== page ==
DALLAS — A political action committee headed by two Texas legislative leaders will promote passage of a constitutional amendment setting up a $2 billion water infrastructure bond bank.

Voters will decide Nov. 5 on the amendment, which would authorize the use of $2 billion from the state's rainy-day fund for the revolving loan bond bank.

House Speaker Joe Straus, R-San Antonio, is the honorary chairman of Water Texas PAC. Rep. Allan Ritter, chairman of the House Natural Resources Committee and sponsor of the enabling legislation, is treasurer of the PAC.

Organizational papers were filed July 30 with the Texas secretary of state.

"The Legislature took historic action to address our water needs this year, and pas- sage of this amendment is the next step in that process," Straus said Thursday.

The ongoing drought in Texas brought the need for secure water supplies to the public's attention, Straus said.

"We have all seen the devastating effects that severe drought can have on our farms, our communities and our entire economy," he said. "I encourage all Texans to help build support for this amendment so that we can have the reliable supplies of water needed for continued economic growth."

The November election is the best chance in years for taking action to meet the state's water demands over the next half-century, according to Straus.

"No other legislation is as directly tied to our economic success," Straus said. "The recent drought has cost Texas billions of dollars in economic activity, while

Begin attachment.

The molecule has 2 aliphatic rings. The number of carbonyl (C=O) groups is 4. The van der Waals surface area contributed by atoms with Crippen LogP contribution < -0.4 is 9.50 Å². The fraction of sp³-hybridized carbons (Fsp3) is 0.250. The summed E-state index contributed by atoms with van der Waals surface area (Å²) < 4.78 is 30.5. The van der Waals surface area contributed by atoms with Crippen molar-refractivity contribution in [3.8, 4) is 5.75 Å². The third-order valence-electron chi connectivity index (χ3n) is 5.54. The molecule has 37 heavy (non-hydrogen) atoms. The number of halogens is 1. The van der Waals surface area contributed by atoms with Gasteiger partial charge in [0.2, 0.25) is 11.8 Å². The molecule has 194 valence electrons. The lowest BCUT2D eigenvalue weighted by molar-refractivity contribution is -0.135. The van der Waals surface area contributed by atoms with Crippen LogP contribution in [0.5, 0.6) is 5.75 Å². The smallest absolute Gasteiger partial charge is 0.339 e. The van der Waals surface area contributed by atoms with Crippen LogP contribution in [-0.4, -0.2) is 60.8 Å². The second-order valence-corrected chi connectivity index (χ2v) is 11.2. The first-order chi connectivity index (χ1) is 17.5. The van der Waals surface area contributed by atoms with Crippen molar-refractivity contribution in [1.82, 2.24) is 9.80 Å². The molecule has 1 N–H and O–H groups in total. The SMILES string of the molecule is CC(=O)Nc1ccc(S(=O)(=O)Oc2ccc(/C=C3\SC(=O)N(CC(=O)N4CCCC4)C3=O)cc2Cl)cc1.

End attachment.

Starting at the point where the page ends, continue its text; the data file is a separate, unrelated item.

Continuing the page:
leaders of other states point to our water challenges as they try to prevent jobs from moving here."

Legislative auditors said the $2 billion bond fund could leverage up to $30 billion for water projects over the next 50 years. Water conservation efforts must be included in the mix of supply solutions.

HB 4, signed into law in late May by Gov. Rick Perry, created the State Water Implementation Fund and the State Water Implementation Revenue Fund.

Perry said the bond bank will secure adequate water supplies for generations, even with the expected rapid population growth "by creating new funds that will support local and regional projects and lower the cost of issuing bonds" for much-needed water projects.

"These measures will help address the increased demand population growth will have on our water needs now and into the future," Perry said.

The water infrastructure funds will be overseen by the Texas Water Development Board, which can issue general obligation or revenue bonds.

The $2 billion deposit from the $12 billion rainy-day fund will fund the revolving loan program for local and regional water providers. The loans will be repaid with proceeds from local water revenue bonds.

Texas in 2011 experienced the driest conditions in its recorded history. Recent rains have eased the drought, but it is expected to worsen through the rest of 2013, the National Oceanic and Atmospheric Administration said in July. Conditions in the Pacific and Atlantic oceans indicate the drought could extend for another five years, meteorologists said.

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